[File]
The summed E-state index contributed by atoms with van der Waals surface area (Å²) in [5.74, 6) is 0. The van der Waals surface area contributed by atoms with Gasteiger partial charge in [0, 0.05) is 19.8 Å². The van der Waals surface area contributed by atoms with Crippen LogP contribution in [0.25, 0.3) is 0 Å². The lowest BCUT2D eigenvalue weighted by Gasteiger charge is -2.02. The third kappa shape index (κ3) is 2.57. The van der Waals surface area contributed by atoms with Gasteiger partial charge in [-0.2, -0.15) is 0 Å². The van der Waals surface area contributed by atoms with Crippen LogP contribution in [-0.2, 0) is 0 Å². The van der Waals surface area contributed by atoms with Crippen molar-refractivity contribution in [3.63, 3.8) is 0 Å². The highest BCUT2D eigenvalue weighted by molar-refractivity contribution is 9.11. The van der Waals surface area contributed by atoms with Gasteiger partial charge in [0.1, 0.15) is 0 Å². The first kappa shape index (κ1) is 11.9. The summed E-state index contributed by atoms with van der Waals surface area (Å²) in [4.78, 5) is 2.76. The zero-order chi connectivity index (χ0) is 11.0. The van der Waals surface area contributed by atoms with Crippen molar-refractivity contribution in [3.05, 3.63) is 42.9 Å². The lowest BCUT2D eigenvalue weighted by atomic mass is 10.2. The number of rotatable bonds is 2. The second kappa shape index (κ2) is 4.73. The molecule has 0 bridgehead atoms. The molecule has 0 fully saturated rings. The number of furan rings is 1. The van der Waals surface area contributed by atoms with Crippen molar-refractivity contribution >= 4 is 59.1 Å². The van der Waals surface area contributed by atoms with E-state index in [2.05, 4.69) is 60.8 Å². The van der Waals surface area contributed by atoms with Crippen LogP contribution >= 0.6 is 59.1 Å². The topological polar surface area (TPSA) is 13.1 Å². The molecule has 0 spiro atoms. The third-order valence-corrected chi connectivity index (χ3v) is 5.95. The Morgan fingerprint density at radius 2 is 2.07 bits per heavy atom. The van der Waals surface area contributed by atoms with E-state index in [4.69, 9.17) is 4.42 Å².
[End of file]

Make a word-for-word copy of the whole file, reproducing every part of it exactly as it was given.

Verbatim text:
The summed E-state index contributed by atoms with van der Waals surface area (Å²) in [5.74, 6) is 0. The van der Waals surface area contributed by atoms with Gasteiger partial charge in [0, 0.05) is 19.8 Å². The van der Waals surface area contributed by atoms with Crippen LogP contribution in [0.25, 0.3) is 0 Å². The lowest BCUT2D eigenvalue weighted by Gasteiger charge is -2.02. The third kappa shape index (κ3) is 2.57. The van der Waals surface area contributed by atoms with Gasteiger partial charge in [-0.2, -0.15) is 0 Å². The van der Waals surface area contributed by atoms with Crippen LogP contribution in [-0.2, 0) is 0 Å². The van der Waals surface area contributed by atoms with Crippen molar-refractivity contribution in [3.63, 3.8) is 0 Å². The highest BCUT2D eigenvalue weighted by molar-refractivity contribution is 9.11. The van der Waals surface area contributed by atoms with Gasteiger partial charge in [0.1, 0.15) is 0 Å². The first kappa shape index (κ1) is 11.9. The summed E-state index contributed by atoms with van der Waals surface area (Å²) in [4.78, 5) is 2.76. The zero-order chi connectivity index (χ0) is 11.0. The van der Waals surface area contributed by atoms with Crippen molar-refractivity contribution in [3.05, 3.63) is 42.9 Å². The lowest BCUT2D eigenvalue weighted by atomic mass is 10.2. The number of rotatable bonds is 2. The second kappa shape index (κ2) is 4.73. The molecule has 0 bridgehead atoms. The molecule has 0 fully saturated rings. The number of furan rings is 1. The van der Waals surface area contributed by atoms with Crippen molar-refractivity contribution >= 4 is 59.1 Å². The van der Waals surface area contributed by atoms with E-state index in [2.05, 4.69) is 60.8 Å². The van der Waals surface area contributed by atoms with Crippen LogP contribution >= 0.6 is 59.1 Å². The topological polar surface area (TPSA) is 13.1 Å². The molecule has 0 spiro atoms. The third-order valence-corrected chi connectivity index (χ3v) is 5.95. The Morgan fingerprint density at radius 2 is 2.07 bits per heavy atom. The van der Waals surface area contributed by atoms with E-state index in [4.69, 9.17) is 4.42 Å².